SECTIONS

Firm revs up competition for construction materials with new plants

Turkish Industry Holding board chairman Mehmet Coskun (center) speaks in Nairobi yesterday. [Boniface Okendo, Standard]

Competition for the manufacture of construction materials is expected to intensify following the entry of a new player in the local market.

This follows the ground-breaking ceremony for the construction of six factories at the Naivasha Special Economic Zone (SEZ), among them one specialising in Turkish ceramic, granite and tiles.

Turkish Industry Holding is behind $760 million (Sh90 billion) SEZ in Nakuru County. The firm’s board chairman Mehmet Coskun said yesterday at a press briefing in Nairobi that the SEZ, which will sit on 100 acres of land, will take 30 months to complete. The factories will produce medium-density fibreboard (MDF), a raw material for furniture industries, tissue paper, ceramic tiles, cement, aluminium profile, and steel.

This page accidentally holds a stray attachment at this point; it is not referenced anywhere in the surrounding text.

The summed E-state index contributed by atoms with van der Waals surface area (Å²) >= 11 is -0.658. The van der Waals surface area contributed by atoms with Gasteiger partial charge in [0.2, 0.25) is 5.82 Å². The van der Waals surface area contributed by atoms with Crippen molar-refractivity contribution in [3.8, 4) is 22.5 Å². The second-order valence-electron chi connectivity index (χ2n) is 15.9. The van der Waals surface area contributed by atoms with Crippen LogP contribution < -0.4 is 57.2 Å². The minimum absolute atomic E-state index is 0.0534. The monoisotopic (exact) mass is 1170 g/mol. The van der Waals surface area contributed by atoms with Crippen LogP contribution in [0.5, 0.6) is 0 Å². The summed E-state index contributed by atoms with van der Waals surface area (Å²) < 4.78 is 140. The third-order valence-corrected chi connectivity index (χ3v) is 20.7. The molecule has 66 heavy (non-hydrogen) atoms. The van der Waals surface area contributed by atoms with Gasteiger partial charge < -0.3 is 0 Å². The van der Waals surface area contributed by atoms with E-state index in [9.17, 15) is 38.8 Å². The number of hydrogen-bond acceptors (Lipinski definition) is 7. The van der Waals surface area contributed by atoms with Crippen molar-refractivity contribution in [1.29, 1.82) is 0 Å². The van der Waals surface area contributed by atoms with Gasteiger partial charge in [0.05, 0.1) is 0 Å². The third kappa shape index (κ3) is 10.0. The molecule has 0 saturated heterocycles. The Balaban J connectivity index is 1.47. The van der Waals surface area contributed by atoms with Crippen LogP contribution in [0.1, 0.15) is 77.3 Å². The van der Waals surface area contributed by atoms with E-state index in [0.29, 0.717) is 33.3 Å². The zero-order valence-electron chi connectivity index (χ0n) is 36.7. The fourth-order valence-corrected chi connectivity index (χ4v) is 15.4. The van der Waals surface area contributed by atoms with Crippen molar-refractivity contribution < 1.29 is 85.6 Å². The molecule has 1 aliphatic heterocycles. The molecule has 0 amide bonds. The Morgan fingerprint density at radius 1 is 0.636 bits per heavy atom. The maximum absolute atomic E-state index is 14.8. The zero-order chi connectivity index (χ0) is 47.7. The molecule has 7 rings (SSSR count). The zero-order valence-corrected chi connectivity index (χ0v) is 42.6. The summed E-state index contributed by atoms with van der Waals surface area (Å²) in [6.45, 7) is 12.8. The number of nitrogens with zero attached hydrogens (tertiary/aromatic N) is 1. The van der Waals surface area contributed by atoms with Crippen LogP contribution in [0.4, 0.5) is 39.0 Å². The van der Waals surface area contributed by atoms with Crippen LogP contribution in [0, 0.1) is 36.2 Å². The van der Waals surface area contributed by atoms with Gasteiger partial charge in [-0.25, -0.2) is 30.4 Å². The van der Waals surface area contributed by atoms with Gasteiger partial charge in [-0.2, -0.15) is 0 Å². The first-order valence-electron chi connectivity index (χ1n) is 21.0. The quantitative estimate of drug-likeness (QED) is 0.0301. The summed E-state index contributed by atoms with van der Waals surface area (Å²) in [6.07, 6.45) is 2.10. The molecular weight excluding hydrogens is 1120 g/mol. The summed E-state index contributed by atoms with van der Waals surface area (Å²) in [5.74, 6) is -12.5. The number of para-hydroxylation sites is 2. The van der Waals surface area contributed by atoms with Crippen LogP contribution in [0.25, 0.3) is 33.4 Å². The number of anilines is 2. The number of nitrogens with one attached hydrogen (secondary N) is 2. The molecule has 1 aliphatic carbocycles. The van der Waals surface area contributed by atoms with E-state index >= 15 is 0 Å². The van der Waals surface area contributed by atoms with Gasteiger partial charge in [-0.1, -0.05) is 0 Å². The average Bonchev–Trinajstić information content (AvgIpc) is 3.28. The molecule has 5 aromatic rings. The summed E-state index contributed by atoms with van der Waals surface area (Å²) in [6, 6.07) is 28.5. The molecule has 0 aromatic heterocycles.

It was among several projects commissioned by President Uhuru Kenyatta on Tuesday in Naivasha.

Once up and running, the company said the SEZ will contribute about $506 million (Sh60 billion) to the economy. Mr Coskun said the MDF factory will specialise in high-end furniture, with the SEZ also featuring a cement factory.

“The major investment will be MDF and cement factory because its materials are found locally. The two factories will be producing 30 per cent of products for the local market and 70 per cent for export to regional and international markets like Europe and the US,” he said.

Mr Coskun said the SEZ, once up and running, would transform Kenya into a major furniture hub in East Africa. He said the idea to invest in the country followed year-long research by its investment department in the company.

‘‘For an international investor to invest in a country, there are certain rules that we follow. First, the country must have physical and legal infrastructures in place and State policies favour him, and we have found a good investment environment in Kenya,” he said.

The firm had also ventured into Ethiopia but stopped operations following political tensions.

It plans to employ 2,900 Kenyans and 350 Turks and German at its six factories.